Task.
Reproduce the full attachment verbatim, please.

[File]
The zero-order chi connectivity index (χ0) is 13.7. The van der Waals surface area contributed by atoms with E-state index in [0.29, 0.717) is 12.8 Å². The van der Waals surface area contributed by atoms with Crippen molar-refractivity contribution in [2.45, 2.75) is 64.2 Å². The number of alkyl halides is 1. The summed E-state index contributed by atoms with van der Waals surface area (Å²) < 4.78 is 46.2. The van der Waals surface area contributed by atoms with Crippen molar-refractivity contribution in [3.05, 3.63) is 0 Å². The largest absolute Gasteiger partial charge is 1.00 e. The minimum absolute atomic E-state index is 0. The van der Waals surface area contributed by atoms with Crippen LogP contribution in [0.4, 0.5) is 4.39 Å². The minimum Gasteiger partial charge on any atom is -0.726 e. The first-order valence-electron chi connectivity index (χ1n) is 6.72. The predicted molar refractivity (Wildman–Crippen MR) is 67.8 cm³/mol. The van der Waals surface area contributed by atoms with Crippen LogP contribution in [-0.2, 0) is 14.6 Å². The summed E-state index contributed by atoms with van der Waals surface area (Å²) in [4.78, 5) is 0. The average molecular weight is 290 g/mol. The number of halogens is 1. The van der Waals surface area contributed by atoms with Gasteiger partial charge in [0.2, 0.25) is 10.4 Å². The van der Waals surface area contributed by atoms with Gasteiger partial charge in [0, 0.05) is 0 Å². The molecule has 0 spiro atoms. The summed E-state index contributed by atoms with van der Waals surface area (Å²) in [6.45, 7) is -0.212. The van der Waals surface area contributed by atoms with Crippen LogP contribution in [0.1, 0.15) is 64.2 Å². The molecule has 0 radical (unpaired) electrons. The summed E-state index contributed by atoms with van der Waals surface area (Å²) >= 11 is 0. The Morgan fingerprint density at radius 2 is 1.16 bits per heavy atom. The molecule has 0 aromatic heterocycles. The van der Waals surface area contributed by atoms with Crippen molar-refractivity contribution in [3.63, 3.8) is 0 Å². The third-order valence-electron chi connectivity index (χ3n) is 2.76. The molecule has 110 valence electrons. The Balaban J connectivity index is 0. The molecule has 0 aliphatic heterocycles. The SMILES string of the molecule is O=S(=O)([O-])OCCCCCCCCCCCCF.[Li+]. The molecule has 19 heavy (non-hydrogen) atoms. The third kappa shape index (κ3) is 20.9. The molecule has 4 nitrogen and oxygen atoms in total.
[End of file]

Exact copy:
The zero-order chi connectivity index (χ0) is 13.7. The van der Waals surface area contributed by atoms with E-state index in [0.29, 0.717) is 12.8 Å². The van der Waals surface area contributed by atoms with Crippen molar-refractivity contribution in [2.45, 2.75) is 64.2 Å². The number of alkyl halides is 1. The summed E-state index contributed by atoms with van der Waals surface area (Å²) < 4.78 is 46.2. The van der Waals surface area contributed by atoms with Crippen molar-refractivity contribution in [3.05, 3.63) is 0 Å². The largest absolute Gasteiger partial charge is 1.00 e. The minimum absolute atomic E-state index is 0. The van der Waals surface area contributed by atoms with Crippen LogP contribution in [0.4, 0.5) is 4.39 Å². The minimum Gasteiger partial charge on any atom is -0.726 e. The first-order valence-electron chi connectivity index (χ1n) is 6.72. The predicted molar refractivity (Wildman–Crippen MR) is 67.8 cm³/mol. The van der Waals surface area contributed by atoms with Crippen LogP contribution in [-0.2, 0) is 14.6 Å². The summed E-state index contributed by atoms with van der Waals surface area (Å²) in [4.78, 5) is 0. The average molecular weight is 290 g/mol. The number of halogens is 1. The van der Waals surface area contributed by atoms with Gasteiger partial charge in [0.2, 0.25) is 10.4 Å². The van der Waals surface area contributed by atoms with Gasteiger partial charge in [0, 0.05) is 0 Å². The molecule has 0 spiro atoms. The summed E-state index contributed by atoms with van der Waals surface area (Å²) in [6.45, 7) is -0.212. The van der Waals surface area contributed by atoms with Crippen LogP contribution in [0.1, 0.15) is 64.2 Å². The molecule has 0 radical (unpaired) electrons. The summed E-state index contributed by atoms with van der Waals surface area (Å²) >= 11 is 0. The Morgan fingerprint density at radius 2 is 1.16 bits per heavy atom. The molecule has 0 aromatic heterocycles. The van der Waals surface area contributed by atoms with Crippen molar-refractivity contribution in [3.63, 3.8) is 0 Å². The third-order valence-electron chi connectivity index (χ3n) is 2.76. The molecule has 110 valence electrons. The Balaban J connectivity index is 0. The molecule has 0 aliphatic heterocycles. The SMILES string of the molecule is O=S(=O)([O-])OCCCCCCCCCCCCF.[Li+]. The molecule has 19 heavy (non-hydrogen) atoms. The third kappa shape index (κ3) is 20.9. The molecule has 4 nitrogen and oxygen atoms in total.